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Re: Device API organization - request for use cases/rationale

From: Anssi Kostiainen <anssi.kostiainen@nokia.com>
Date: Thu, 17 Jan 2013 16:24:12 +0200
Cc: "Hirsch Frederick (Nokia-CIC/Boston)" <Frederick.Hirsch@nokia.com>, ext Tobie Langel <tobie@fb.com>, "public-device-apis public-device-apis@w3.org" <public-device-apis@w3.org>
Message-Id: <94A28D00-2A86-44DE-92FC-7489B0888E02@nokia.com>
To: ext Rick Waldron <waldron.rick@gmail.com>
[+cc Tobie]

Hi Rick,

On 16.1.2013, at 0.57, ext Rick Waldron wrote:

[...]

> The use cases are the same use cases that any form of DeviceFoo event would have—the ability to write browser based programs that interact with device (mobile and desktop) sensors.

The new design does not enable any new use cases? If so, it may be difficult to motivate implementors to change their implementations.

I can think of one use case that your proposal would address better than the current one: how to get the current proximity if the device is completely stationary. In your proposal the state could be explicitly set when the sensor object is instantiated. In the current design this is an implementation detail ("The definition of granularity i.e. how often the event is fired is left to the implementation.").

> The rationale for shifting away from a single event interface attached to the Window to a constructed Sensor.Foo instance, that inherits from EventTarget and provides get-accessor properties for reading values, is that the latter isn't future hostile towards devices that might be built with more then one of any type of sensor.

API ergonomics aside, the current API could be extended to support multiple sensors too e.g. by adding an identifier attribute (the type and name to be defined) to the DeviceProximityEvent interface. We discussed this a while back but decided not to include it in v1 given devices supporting multiple proximity sensors were not shipping in volumes at that time, see:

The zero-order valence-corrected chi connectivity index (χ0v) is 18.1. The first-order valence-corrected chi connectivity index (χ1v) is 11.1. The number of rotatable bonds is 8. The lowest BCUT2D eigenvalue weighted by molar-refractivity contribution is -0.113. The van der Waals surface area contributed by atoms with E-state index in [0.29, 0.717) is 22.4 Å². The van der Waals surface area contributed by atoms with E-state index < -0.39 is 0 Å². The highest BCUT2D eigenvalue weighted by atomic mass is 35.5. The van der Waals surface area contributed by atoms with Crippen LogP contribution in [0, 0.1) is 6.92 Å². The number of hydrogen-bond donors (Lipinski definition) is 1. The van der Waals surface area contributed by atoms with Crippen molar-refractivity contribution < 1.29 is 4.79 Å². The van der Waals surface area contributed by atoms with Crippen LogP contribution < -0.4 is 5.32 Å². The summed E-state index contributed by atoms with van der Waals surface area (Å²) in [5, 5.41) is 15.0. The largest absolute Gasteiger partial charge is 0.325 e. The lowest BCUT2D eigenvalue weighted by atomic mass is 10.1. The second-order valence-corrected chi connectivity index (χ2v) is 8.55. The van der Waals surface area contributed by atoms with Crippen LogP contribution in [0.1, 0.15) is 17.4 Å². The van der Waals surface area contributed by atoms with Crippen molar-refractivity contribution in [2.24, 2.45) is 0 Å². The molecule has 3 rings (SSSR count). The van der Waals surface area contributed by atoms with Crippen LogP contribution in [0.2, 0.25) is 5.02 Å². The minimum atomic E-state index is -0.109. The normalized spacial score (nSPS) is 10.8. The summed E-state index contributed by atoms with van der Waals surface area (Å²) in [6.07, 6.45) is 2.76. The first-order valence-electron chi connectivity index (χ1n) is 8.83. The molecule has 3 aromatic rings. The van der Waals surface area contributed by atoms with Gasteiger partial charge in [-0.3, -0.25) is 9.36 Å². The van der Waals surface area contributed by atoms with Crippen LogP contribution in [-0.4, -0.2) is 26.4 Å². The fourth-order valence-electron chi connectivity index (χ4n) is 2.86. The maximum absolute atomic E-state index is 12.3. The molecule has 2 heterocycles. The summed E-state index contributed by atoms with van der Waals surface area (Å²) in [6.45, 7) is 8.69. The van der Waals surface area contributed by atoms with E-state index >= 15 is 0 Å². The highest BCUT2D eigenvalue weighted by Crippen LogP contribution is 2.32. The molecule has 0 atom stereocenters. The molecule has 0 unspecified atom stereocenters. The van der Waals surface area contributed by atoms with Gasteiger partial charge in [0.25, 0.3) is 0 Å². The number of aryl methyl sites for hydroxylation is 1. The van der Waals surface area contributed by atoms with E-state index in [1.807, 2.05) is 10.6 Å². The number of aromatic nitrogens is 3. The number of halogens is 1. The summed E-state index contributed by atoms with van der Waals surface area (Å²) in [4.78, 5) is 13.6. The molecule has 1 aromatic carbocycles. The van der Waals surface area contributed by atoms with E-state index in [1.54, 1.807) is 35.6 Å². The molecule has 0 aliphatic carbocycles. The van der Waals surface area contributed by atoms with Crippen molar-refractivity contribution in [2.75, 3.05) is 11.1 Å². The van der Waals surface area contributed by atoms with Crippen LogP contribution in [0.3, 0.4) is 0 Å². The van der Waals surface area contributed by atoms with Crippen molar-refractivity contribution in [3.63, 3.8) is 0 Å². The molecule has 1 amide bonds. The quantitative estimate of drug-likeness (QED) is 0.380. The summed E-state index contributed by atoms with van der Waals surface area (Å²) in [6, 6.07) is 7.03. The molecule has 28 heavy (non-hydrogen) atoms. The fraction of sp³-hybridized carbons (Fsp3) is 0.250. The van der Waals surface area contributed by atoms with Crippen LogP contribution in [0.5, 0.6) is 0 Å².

http://www.w3.org/2009/dap/wiki/FutureWork

Would adding such an attribute address your use cases?

> The iPhone 4s and 5 added an always-on infrared LED to the proximity sensor, that is used for "Raise to speak" detection, in addition to detecting your face during a call. This is only one example, but devices continue to evolve and become more sophisticated in their capabilities.

Is this exposed to 3rd party developers? I only see a "proximityState" boolean at [3]. Any other platforms supporting multiple proximity sensors?

[...]

Thanks for your feedback!

-Anssi

> [1] http://dev.w3.org/2011/webrtc/editor/getusermedia.html#handling-devices
> [2] http://developer.android.com/reference/android/hardware/Sensor.html
> [3] http://developer.apple.com/library/ios/#documentation/UIKit/Reference/UIDevice_Class/Reference/UIDevice.html
Received on Thursday, 17 January 2013 14:25:01 UTC

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